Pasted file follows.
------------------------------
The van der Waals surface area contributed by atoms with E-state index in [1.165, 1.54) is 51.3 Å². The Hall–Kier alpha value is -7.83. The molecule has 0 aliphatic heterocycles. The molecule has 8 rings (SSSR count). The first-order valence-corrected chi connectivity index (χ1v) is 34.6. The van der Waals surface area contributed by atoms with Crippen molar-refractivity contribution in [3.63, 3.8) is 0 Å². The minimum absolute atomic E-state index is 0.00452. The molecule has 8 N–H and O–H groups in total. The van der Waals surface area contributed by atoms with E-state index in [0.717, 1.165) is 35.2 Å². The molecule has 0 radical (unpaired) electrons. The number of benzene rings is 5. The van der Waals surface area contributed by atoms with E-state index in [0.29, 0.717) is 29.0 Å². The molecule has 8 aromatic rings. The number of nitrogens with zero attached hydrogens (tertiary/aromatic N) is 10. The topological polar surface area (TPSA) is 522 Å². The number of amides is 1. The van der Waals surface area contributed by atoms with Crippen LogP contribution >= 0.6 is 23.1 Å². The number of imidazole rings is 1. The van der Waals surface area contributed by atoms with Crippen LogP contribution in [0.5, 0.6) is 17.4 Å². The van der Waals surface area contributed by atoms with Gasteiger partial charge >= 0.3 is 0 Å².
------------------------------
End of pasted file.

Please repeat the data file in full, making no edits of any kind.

The van der Waals surface area contributed by atoms with E-state index in [1.165, 1.54) is 51.3 Å². The Hall–Kier alpha value is -7.83. The molecule has 0 aliphatic heterocycles. The molecule has 8 rings (SSSR count). The first-order valence-corrected chi connectivity index (χ1v) is 34.6. The van der Waals surface area contributed by atoms with Crippen molar-refractivity contribution in [3.63, 3.8) is 0 Å². The minimum absolute atomic E-state index is 0.00452. The molecule has 8 N–H and O–H groups in total. The van der Waals surface area contributed by atoms with E-state index in [0.717, 1.165) is 35.2 Å². The molecule has 0 radical (unpaired) electrons. The number of benzene rings is 5. The van der Waals surface area contributed by atoms with E-state index in [0.29, 0.717) is 29.0 Å². The molecule has 8 aromatic rings. The number of nitrogens with zero attached hydrogens (tertiary/aromatic N) is 10. The topological polar surface area (TPSA) is 522 Å². The number of amides is 1. The van der Waals surface area contributed by atoms with Crippen LogP contribution >= 0.6 is 23.1 Å². The number of imidazole rings is 1. The van der Waals surface area contributed by atoms with Crippen LogP contribution in [0.5, 0.6) is 17.4 Å². The van der Waals surface area contributed by atoms with Gasteiger partial charge >= 0.3 is 0 Å².